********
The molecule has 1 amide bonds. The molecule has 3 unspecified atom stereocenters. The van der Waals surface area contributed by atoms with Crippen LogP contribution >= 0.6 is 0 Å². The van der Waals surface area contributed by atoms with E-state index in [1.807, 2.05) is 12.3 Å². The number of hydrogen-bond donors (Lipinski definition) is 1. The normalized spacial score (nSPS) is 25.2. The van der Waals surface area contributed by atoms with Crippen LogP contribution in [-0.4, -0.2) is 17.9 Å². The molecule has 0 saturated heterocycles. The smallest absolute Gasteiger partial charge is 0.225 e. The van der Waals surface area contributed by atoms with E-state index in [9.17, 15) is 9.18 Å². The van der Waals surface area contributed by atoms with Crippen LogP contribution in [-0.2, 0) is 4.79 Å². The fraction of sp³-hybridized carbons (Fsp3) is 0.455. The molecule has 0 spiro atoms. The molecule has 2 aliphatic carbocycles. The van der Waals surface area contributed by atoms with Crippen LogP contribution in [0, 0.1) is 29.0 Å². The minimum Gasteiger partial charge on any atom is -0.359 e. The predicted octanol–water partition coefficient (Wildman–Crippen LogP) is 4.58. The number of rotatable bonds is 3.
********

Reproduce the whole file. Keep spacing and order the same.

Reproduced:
The molecule has 1 amide bonds. The molecule has 3 unspecified atom stereocenters. The van der Waals surface area contributed by atoms with Crippen LogP contribution >= 0.6 is 0 Å². The van der Waals surface area contributed by atoms with E-state index in [1.807, 2.05) is 12.3 Å². The number of hydrogen-bond donors (Lipinski definition) is 1. The normalized spacial score (nSPS) is 25.2. The van der Waals surface area contributed by atoms with Crippen LogP contribution in [-0.4, -0.2) is 17.9 Å². The molecule has 0 saturated heterocycles. The smallest absolute Gasteiger partial charge is 0.225 e. The van der Waals surface area contributed by atoms with E-state index in [9.17, 15) is 9.18 Å². The van der Waals surface area contributed by atoms with Crippen LogP contribution in [-0.2, 0) is 4.79 Å². The fraction of sp³-hybridized carbons (Fsp3) is 0.455. The molecule has 0 spiro atoms. The molecule has 2 aliphatic carbocycles. The van der Waals surface area contributed by atoms with Crippen LogP contribution in [0, 0.1) is 29.0 Å². The minimum Gasteiger partial charge on any atom is -0.359 e. The predicted octanol–water partition coefficient (Wildman–Crippen LogP) is 4.58. The number of rotatable bonds is 3.